Lindesay Clark

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Sir Lindesay Clark AC, KBE, CMG, MC, FTSE[1] (7 January 1896 – 3 January 1986) was a renowned Australian mining engineer and company director. He had a profound influence on the metallurgical industry in Australia and on the attitudes of many of its later leaders. Over four decades, he was instrumental in transforming Western Mining Corporation from a small gold miner into a diversified giant.


Gordon Colvin Lindesay Clark was born in South Melbourne in 1896, the eldest of six children. He spent his childhood in Tasmania, where his father was a mining engineer for Mount Lyell Mines.[2] He had a governess until age 12, but attended secondary school in Launceston. He gained a Bachelor of Science from the University of Tasmania in 1916. During World War I, he served on the Western Front as an engineer, rising to the rank of lieutenant (he was commissioned in the field at Ypres[3]). He was awarded the Military Cross in 1919.[4][5] On return home he went back to study, gaining a Master of Mechanical Engineering from the University of Melbourne in 1923. In 1922, he went to work with his father, who was then a consulting engineer for the State Electricity Commission of Victoria, which was developing the Yallourn coal deposits for electricity generation, under the leadership of Sir John Monash.[6]

He lectured at the University of Melbourne and established his own consultancy, doing mining engineering work in Central Australia, Queensland and New Guinea. He went to work for Gold Mines of Australia Ltd in 1930, beginning a 48-year association with that company. He became manager in 1931, and technical managing director of Western Mining Corporation Pty Ltd (WMC) in 1933, holding that position until 1962.[7]

During World War II, he was engaged by the federal government as Deputy Controller of Minerals Production. This resulted in ventures such as extracting scheelite from King Island. He joined the boards of various BHP-controlled companies and directed the expansion of WMC's operations in Western Australia and Victoria. He became Chairman of WMC in 1952, retiring in 1974. The bauxite deposits in the Darling Range (WA) were proven under his watch. He became chairman of Alcoa Australia Pty Ltd on its foundation in 1961, and his efforts led to the creation of the integrated aluminium industry in Australia. He was involved in the first exports of iron ore to Japan, the discovery of nickel and the development of a nickel industry, and the discovery of uranium deposits at Roxby Downs in South Australia.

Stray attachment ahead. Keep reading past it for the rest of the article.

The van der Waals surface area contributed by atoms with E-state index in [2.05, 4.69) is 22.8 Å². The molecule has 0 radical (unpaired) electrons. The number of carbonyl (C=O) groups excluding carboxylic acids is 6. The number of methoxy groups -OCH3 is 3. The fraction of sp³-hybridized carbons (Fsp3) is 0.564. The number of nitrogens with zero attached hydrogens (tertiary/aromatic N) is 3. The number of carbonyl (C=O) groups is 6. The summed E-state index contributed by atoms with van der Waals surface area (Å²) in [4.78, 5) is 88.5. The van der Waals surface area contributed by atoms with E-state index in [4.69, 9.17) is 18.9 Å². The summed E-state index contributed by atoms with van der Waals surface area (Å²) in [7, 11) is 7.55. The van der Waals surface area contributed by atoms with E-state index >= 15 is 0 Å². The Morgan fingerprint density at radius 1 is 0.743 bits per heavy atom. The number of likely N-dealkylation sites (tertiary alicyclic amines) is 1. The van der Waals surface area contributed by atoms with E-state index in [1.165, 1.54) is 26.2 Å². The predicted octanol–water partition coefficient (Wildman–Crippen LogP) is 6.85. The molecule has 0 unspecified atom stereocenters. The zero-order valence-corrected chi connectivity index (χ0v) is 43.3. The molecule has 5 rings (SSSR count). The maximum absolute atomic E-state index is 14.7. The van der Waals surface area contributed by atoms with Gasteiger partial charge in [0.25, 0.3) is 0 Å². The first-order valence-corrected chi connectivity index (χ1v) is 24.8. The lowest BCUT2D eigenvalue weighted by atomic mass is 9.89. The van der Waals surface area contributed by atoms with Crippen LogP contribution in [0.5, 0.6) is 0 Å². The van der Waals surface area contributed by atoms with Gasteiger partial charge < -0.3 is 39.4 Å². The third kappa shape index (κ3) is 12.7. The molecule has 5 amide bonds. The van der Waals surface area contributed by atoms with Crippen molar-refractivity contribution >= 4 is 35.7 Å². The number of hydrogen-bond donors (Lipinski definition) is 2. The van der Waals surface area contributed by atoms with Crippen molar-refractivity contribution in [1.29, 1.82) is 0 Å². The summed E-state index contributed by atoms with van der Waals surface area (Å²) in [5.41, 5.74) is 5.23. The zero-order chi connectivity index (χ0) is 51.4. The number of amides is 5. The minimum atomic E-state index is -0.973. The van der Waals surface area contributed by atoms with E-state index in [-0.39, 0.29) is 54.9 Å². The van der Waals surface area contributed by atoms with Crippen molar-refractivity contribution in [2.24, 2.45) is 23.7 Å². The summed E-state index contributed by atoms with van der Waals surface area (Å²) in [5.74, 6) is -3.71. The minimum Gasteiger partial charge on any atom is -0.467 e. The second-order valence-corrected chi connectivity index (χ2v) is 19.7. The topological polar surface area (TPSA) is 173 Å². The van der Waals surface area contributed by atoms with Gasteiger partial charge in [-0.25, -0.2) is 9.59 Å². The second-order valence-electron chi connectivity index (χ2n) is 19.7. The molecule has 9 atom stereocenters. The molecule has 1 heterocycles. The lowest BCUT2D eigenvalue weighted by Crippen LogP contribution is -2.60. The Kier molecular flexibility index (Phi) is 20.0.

Lindesay Clark was president, fellow or member of a number of organisations, including the Australian Mines and Metals Association, the chambers of Mines of Western Australia and Victoria, the Australian Mineral Industries Research Association, the Australian Mining Industry Council, the Australian Academy of Technological Sciences (Fellow 1975),[1] the Australasian Institute of Mining and Metallurgy, and the Institution of Mining and Metallurgy (London).


He was awarded an honorary Doctorate of Engineering and the W. C. Kernot Medal by the University of Melbourne, and an honorary Doctorate of Laws from Monash University.[8]

In 1961 he was appointed a Companion of the Order of St Michael and St George (CMG), recognising his role as President of the Australian Institute of Mining.[9] In recognition of service to the mining industry, he was knighted as a Knight Commander of the Order of the British Empire (KBE) in the New Years Honours of 1968.[10] He was appointed a Companion of the Order of Australia (AC) in the 1975 Queen's Birthday Honours, the first regular awards made after the order's creation in February 1975. The citation read "For eminent achievement and merit of the highest degree in the development of the Australian mining industry".[11]

In 1973 Clifton Pugh painted his portrait, currently held by Alcoa. In 1979 the WMC-Lindesay Clark Trust Fund was established to benefit communities in areas where WMC operates.

In 1983 he wrote Built on Gold: Recollections of Western Mining (1983). Sir Lindesay Clark died on 3 January 1986 in Kooyong, four days before his 90th birthday, survived by his wife and their two daughters and son. His son is Professor Arthur Colvin Lindesay Clark AM,[12] foundation Professor of Paediatrics at Monash University.[13]

The giant "Lindesay Clark Window" is on the western wall of the Robert Blackwood Hall at Monash University. It was created by Leonard French in honour of Clark, who was a generous benefactor to the university.[14]